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Boat Insurance Quotes in Jacksonville, FL

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What does Boat Insurance cover?

Most boat policies cover physical damage to the hull, sails, machinery, furnishings, and most other equipment that is normally used on board. Most dangers are covered including vandalism, malicious mischief, and damage which results from collision or sinking.

Insurance needs differ depending on the type, age, or value of the boat or watercraft you own. Your policy will explain in detail what is covered and what is specifically excluded.

What about Liability Coverage for your boat policy?

You are also insured against liability losses. You are covered for damage you may cause to another boat, yacht, personal water craft, sailboat or dock, and for bodily injury or death to another person while operating your vessle.

Under most boat policies, the boat trailer is covered against physical loss or damage from any external cause.

What additional coverage is included on a boat policy?

You may purchase optional coverages, such as:

  • Coverage for your personal property
  • Coverage for your fishing equipment
  • Coverage against injury to you caused by an uninsured boater

What types of boats can we help you insure?

  • Bow Rider - Open bow type of boat with seating. They are best suited for use in lakes and inland waterways.

  • Center Consoles - Single decked open hull boats with the operator's console (helm) in the center of the boat. Work great as fishing boats. Most are powered by outboard motors.

  • Cuddy Cabin - A boat that contains a small cabin in the bow..

  • Walk Around - Cross between center console and a cuddy boat. Generally used as fishing boats and they contain a small cabin.

  • Ski Boats - Flat bottom, high torque boats designed to safely tow water skiers. Powered by high-horsepower engines.

  • Pontoon - Relatively inexpensive, flat hulls that sit on pontoons. Commonly referred to as "party boats". Should only be used in calm inland waters.

  • Jet Boats - Propelled by a jet of water ejected from the back of the craft. Come in a variety of sizes.

  • Personal Watercraft (PWC) - A watercraft used for recreational purposes that you sit or stand on. Often referred to as WaveRunner, Jet Ski or Sea Doo which are actually brand names.

  • Sailboats - A boat propelled partially or entirely by sails. Can be used for racing, sport or just cruising.

  • Bass Boats - A small, flat bottom boat used primarily for bass fishing in inland waters. They are often equipped with swivel chairs for easy casting.

  • Commercial Vessels and P&I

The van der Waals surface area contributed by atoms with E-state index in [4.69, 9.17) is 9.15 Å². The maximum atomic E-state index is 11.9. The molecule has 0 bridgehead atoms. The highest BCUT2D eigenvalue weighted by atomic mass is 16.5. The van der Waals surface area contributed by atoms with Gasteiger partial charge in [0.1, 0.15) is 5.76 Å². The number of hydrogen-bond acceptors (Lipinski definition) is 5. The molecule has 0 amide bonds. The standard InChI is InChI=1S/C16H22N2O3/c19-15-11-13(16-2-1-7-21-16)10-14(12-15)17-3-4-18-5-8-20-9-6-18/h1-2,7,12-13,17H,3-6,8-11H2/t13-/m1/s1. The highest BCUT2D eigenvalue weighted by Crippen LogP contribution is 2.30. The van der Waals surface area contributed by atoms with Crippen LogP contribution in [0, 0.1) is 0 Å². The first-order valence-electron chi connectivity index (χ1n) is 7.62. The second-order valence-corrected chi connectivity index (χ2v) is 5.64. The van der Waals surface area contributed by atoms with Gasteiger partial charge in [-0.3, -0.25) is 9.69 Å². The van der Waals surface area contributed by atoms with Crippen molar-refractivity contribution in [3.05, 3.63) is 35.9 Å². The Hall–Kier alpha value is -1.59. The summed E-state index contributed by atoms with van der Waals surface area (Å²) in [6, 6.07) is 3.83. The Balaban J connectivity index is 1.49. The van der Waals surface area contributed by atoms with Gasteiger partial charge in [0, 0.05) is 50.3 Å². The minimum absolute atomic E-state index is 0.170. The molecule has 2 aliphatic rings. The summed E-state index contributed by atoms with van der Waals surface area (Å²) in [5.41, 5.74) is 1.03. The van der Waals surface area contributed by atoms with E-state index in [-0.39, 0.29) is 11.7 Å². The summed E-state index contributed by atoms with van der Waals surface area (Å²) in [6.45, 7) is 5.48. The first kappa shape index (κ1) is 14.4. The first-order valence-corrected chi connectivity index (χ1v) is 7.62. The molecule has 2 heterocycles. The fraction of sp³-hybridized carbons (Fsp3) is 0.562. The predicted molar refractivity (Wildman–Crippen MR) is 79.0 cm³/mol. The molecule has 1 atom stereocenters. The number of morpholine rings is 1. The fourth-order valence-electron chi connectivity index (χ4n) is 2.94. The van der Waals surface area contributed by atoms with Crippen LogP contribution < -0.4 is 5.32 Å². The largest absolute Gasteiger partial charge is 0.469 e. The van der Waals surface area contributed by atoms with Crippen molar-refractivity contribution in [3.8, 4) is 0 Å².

• Private Pleasure Craft from $50,000 to $200,000,000.

  • Cargo Commercial Fishing

  • Charter International Risks

Is my boat covered when it's not in the water?

It's covered if you have physical damage (comprehensive and collision) coverage.  Liability, Uninsured Motorist and Medical Payments coverages only respond when your boat is in the water.

If I am in an accident while towing my boat who pays for the
damages?

If your boat is damaged your boat policy will respond if you have physical damage (comprehensive and collision) coverage on your policy.

Simply call 904-400-6183 or complete our online quote request form.Your local GreatFlorida Boat Insurance Agent in Florida will help you find the best deal for you.

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Call 904-400-6183

About Boat Insurance in Jacksonville, FL

A subtropical climate with almost 1,200 miles of coastline creates the ideal conditions for boat owners in Jacksonville, FL. GreatFlorida Boat Insurance will dissipate your worries so you can relax and have safe fun on the water.

Jeff Carey at GreatFlorida Insurance Jacksonville, FL offers customized boat insurance policies to guard against unexpected damages, replacement and liability.  Whether you plan to fish, water ski or enjoy the sunset, we cover many different boats with optional coverage to reflect your lifestyle.

Boat Insurance will give you peace of mind while you are out on the water. GreatFlorida Insurance offers boat owners in Jacksonville a variety of protection from the risks of owning, operating and towing your boat.

GreatFlorida Boat Insurance provides coverage to jet skis, sailboats, yachts, fishing boats, ski boats and more. GreatFlorida Insurance carries top notch marine insurance policies to protect your vessel. Contact Jeff Carey at GreatFlorida Insurance today and our they will get to work for you with a simple, free quote.

Whether you currently own a boat, yacht, personal water craft, sailboat or are a prospective buyer, Jeff Carey at GreatFlorida Insurance Jacksonville, FL can help you find the right Boat Insurance policy at the right price.

GreatFlorida Insurance shops all the major carriers in Jacksonville, to find the best policy and the best rate. Easy, Low-Cost and Worry Free. That's the GreatFlorida Insurance promise.

Simply call 904-400-6183 or complete our online quote request form.

Florida Boat  Insurance Blog
by GreatFlorida Insurance
7/12/2017